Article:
This month we welcome Dr Kerry Robinson to the Childhealthy team. Dr Kerry is a Consultant Paediatrician, with over 20 years’ experience in the NHS and three children of her own – giving her insight into both the joys and challenges of parenthood (a big feature of this month’s newsletter).

February has also seen a rising interest in our nutritional assessments. These are conducted by our Specialist Paediatric Dietician Bianca Parau and can be booked here.

And for those parents who have been asking about our upcoming courses, in March we will be hosting another Weaning Masterclass for parents – which you can read more about and book online here.

New articles

If you’re looking for more insight into all things health-related for your children, our latest advice articles on the website include:

  • Chickenpox in babies – what causes the virus, what the main symptoms are, and how best to manage the virus. 
  • Coughs in children – with the cold weather sticking around for at least another few weeks, being vigilant in response to any new cough or cold symptoms is important. Remind yourself of what to look out for with our Coughs in children newsletter.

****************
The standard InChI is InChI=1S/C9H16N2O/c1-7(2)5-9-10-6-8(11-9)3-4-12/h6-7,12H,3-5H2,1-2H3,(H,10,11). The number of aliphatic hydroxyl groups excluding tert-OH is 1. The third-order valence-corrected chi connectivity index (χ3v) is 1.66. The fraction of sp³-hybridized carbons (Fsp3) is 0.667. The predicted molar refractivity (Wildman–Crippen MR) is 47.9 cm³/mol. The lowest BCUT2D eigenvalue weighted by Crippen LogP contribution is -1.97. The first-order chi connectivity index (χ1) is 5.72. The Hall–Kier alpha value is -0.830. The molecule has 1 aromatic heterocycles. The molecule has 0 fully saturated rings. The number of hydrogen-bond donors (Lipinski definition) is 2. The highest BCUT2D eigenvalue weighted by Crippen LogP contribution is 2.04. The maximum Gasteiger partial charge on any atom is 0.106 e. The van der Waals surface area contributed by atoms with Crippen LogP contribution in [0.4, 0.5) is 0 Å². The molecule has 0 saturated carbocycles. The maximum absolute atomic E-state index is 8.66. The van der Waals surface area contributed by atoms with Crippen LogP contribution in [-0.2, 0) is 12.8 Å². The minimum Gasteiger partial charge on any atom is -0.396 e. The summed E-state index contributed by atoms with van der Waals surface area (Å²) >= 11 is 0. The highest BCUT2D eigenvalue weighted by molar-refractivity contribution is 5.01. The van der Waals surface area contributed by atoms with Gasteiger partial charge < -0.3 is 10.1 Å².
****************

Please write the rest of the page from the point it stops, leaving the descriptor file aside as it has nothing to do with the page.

• Meningitis in babies – what causes meningitis, what the symptoms are and how best to manage it.
  • Measles in babies – the signs and symptoms of measles, potential causes and how to effectively manage it.

Finally, for those who still have questions following last month’s newsletter on Vaccines for children, we have released a full advice article on Vaccines – why they are important, and which ones your child needs at each stage of their development.

We hope this helps to answer some of your questions.

How to reach the Childhealthy team

Follow us on our social channels for regular updates from the Childhealthy team, and as always please do let us know about any topics you want to see covered or questions you need answering via email – info@childhealthy.co.uk

Have a great rest of your month and we look forward to catching up with you again next month.

Dr Yiannis and the Childhealthy team

Further Resources

Mental health statistics: family and parenting | Mental Health Foundation

Advice for parents – NHS (www.nhs.uk)

Mental health in children and young people | Mental Health Foundation